Pretty much every toothbrush out there, except for the store brand toothbrushes, claim to be dentist recommended. But how can four out of five dentists recommend every different kind of toothbrush? The math doesn’t add up. How do you know what’s the best kind of toothbrush?
… it depends.
That’s probably not the answer that you were expecting, but the truth is that the best kind of toothbrush depends on the individual, their mouth, their brushing habits, and their oral health.
Manual vs. Electric
The jury is still out on whether electric toothbrushes are more effective at removing plaque and preventing gum disease. So in the manual vs. electric debate, it boils down to user comfort and cost. Electric toothbrushes and replacement heads can cost more than manual, disposable toothbrushes, but they can also include useful features and add-ons like a water pick or a timer to ensure that you brush for the two full minutes suggested. Electric toothbrushes can also be beneficial for people with difficulty holding small objects, such as those with arthritis, while other users may find the noise or vibrations uncomfortable.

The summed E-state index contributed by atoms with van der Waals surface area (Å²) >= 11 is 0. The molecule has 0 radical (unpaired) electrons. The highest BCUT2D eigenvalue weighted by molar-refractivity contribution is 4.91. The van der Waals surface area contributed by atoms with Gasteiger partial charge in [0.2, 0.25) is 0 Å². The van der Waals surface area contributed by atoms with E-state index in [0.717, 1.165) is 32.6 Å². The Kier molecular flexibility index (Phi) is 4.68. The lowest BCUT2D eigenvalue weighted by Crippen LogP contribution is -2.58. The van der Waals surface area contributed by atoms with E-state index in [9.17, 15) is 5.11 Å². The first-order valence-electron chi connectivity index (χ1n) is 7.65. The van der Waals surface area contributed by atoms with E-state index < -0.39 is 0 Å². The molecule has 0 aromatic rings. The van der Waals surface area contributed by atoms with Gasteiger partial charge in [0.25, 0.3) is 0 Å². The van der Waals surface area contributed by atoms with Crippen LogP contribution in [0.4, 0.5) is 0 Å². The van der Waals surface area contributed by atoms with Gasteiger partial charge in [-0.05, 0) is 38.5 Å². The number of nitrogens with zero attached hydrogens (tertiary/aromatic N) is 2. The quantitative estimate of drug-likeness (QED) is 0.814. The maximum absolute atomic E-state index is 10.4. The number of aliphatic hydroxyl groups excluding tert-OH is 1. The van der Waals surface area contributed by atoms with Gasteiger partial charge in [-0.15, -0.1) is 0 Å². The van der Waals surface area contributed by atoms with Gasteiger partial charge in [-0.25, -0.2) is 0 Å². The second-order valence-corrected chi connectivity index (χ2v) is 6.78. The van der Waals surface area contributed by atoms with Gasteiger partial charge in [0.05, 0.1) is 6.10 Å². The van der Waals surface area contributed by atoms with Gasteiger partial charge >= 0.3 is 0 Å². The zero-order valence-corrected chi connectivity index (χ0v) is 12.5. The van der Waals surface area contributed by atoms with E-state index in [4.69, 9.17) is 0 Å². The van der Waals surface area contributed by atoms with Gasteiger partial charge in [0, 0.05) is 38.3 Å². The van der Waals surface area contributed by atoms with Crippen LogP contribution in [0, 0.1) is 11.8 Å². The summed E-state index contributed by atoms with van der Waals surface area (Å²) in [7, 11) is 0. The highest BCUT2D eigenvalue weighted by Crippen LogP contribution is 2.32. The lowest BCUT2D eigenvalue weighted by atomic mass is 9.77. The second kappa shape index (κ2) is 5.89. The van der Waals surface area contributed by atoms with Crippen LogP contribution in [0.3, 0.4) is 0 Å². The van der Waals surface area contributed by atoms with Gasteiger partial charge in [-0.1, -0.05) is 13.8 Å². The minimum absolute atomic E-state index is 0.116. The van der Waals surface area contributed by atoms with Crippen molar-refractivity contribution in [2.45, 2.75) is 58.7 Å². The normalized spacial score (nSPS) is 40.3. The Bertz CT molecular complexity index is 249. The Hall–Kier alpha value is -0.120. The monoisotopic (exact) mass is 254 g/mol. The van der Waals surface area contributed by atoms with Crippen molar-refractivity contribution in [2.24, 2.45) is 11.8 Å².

Whether manual or electric, your toothbrush bristles are an important consideration. Bristles generally come in soft, medium, and hard. For most people, soft bristles are the best choice. For those who are very vigorous brushers, having bristles that are too hard can result in overbrushing, which can cause damage to enamel and gums.
Size also matters, here. Too big of a toothbrush head can reduce maneuverability and prevent you from reaching the backs of your molars and other difficult to reach places in the mouth. For most adults, a toothbrush with a head that is one inch long by half an inch wide will be the right size, though smaller is available if you have a very small mouth. Young children should be using smaller toothbrushes as well, specifically the infant and children’s sizes that are appropriate to their ages.
More importantly than the make and model of your toothbrush is that you regularly replace it, or in the case of an electric toothbrush, that you replace the brush head. Toothbrush bristles can wear down, so the American Dental Association recommends that you replace your toothbrush every three to four months (or when the bristles begin to fray). If you’re a hard brusher or your child chews on their toothbrush, you may be replacing the brush or head more often.
In addition to brushing, keep your teeth healthy with regular dental checkups. Schedule yours with Weber, Mountford & Ruszkowski Family Dentistry today!